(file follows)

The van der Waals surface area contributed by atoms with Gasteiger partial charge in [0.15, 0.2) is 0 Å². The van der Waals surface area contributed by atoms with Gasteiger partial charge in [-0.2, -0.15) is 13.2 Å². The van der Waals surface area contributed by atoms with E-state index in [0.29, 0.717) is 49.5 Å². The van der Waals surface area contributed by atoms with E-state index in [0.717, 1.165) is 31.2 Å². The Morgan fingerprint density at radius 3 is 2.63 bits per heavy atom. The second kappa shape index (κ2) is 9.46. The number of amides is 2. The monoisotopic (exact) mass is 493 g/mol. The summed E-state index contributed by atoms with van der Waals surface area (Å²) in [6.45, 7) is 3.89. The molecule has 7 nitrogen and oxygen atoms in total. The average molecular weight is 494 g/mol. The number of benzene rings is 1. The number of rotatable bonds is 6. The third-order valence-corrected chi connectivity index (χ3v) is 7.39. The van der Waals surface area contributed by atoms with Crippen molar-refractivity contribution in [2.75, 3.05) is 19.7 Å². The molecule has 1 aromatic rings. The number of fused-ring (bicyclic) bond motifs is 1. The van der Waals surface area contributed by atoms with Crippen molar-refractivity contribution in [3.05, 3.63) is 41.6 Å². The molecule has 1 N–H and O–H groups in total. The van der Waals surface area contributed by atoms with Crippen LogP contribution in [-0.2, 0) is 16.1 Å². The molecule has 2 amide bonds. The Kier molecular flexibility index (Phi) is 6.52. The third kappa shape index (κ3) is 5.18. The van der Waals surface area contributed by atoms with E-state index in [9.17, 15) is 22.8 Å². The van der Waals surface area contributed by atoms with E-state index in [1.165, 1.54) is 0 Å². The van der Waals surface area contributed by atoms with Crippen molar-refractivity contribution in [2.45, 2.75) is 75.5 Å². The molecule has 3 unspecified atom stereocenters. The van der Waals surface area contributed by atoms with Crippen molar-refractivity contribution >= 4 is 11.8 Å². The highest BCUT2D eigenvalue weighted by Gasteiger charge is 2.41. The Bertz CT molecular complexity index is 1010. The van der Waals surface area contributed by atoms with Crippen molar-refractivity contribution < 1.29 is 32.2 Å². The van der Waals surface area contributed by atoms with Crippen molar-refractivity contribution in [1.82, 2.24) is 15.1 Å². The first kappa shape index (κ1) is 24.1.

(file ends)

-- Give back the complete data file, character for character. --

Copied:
The van der Waals surface area contributed by atoms with Gasteiger partial charge in [0.15, 0.2) is 0 Å². The van der Waals surface area contributed by atoms with Gasteiger partial charge in [-0.2, -0.15) is 13.2 Å². The van der Waals surface area contributed by atoms with E-state index in [0.29, 0.717) is 49.5 Å². The van der Waals surface area contributed by atoms with E-state index in [0.717, 1.165) is 31.2 Å². The Morgan fingerprint density at radius 3 is 2.63 bits per heavy atom. The second kappa shape index (κ2) is 9.46. The number of amides is 2. The monoisotopic (exact) mass is 493 g/mol. The summed E-state index contributed by atoms with van der Waals surface area (Å²) in [6.45, 7) is 3.89. The molecule has 7 nitrogen and oxygen atoms in total. The average molecular weight is 494 g/mol. The number of benzene rings is 1. The number of rotatable bonds is 6. The third-order valence-corrected chi connectivity index (χ3v) is 7.39. The van der Waals surface area contributed by atoms with Crippen molar-refractivity contribution in [2.75, 3.05) is 19.7 Å². The molecule has 1 aromatic rings. The number of fused-ring (bicyclic) bond motifs is 1. The van der Waals surface area contributed by atoms with Crippen molar-refractivity contribution in [3.05, 3.63) is 41.6 Å². The molecule has 1 N–H and O–H groups in total. The van der Waals surface area contributed by atoms with Crippen LogP contribution in [-0.2, 0) is 16.1 Å². The molecule has 2 amide bonds. The Kier molecular flexibility index (Phi) is 6.52. The third kappa shape index (κ3) is 5.18. The van der Waals surface area contributed by atoms with E-state index in [9.17, 15) is 22.8 Å². The van der Waals surface area contributed by atoms with E-state index in [1.165, 1.54) is 0 Å². The van der Waals surface area contributed by atoms with Crippen molar-refractivity contribution in [2.45, 2.75) is 75.5 Å². The molecule has 3 unspecified atom stereocenters. The van der Waals surface area contributed by atoms with Crippen molar-refractivity contribution >= 4 is 11.8 Å². The highest BCUT2D eigenvalue weighted by Gasteiger charge is 2.41. The Bertz CT molecular complexity index is 1010. The van der Waals surface area contributed by atoms with Crippen molar-refractivity contribution < 1.29 is 32.2 Å². The van der Waals surface area contributed by atoms with Crippen molar-refractivity contribution in [1.82, 2.24) is 15.1 Å². The first kappa shape index (κ1) is 24.1.